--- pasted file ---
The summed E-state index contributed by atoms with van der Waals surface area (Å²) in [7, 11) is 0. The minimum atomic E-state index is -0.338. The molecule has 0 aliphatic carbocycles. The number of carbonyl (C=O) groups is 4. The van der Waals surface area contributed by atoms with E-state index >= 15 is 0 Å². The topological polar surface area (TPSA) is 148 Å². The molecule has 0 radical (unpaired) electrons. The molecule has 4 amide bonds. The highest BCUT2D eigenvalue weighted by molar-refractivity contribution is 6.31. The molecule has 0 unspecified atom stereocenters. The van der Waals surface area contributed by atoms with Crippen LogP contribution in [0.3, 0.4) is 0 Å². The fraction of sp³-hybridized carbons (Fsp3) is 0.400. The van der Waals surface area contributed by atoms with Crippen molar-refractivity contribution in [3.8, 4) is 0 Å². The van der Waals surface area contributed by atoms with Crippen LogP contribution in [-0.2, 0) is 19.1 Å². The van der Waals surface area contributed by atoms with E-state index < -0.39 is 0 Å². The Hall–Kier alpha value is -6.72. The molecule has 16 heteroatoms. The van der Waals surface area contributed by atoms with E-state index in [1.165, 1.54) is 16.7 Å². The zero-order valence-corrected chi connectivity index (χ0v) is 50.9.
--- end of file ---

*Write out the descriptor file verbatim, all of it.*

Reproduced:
The summed E-state index contributed by atoms with van der Waals surface area (Å²) in [7, 11) is 0. The minimum atomic E-state index is -0.338. The molecule has 0 aliphatic carbocycles. The number of carbonyl (C=O) groups is 4. The van der Waals surface area contributed by atoms with E-state index >= 15 is 0 Å². The topological polar surface area (TPSA) is 148 Å². The molecule has 0 radical (unpaired) electrons. The molecule has 4 amide bonds. The highest BCUT2D eigenvalue weighted by molar-refractivity contribution is 6.31. The molecule has 0 unspecified atom stereocenters. The van der Waals surface area contributed by atoms with Crippen LogP contribution in [0.3, 0.4) is 0 Å². The fraction of sp³-hybridized carbons (Fsp3) is 0.400. The van der Waals surface area contributed by atoms with Crippen molar-refractivity contribution in [3.8, 4) is 0 Å². The van der Waals surface area contributed by atoms with Crippen LogP contribution in [-0.2, 0) is 19.1 Å². The van der Waals surface area contributed by atoms with E-state index < -0.39 is 0 Å². The Hall–Kier alpha value is -6.72. The molecule has 16 heteroatoms. The van der Waals surface area contributed by atoms with E-state index in [1.165, 1.54) is 16.7 Å². The zero-order valence-corrected chi connectivity index (χ0v) is 50.9.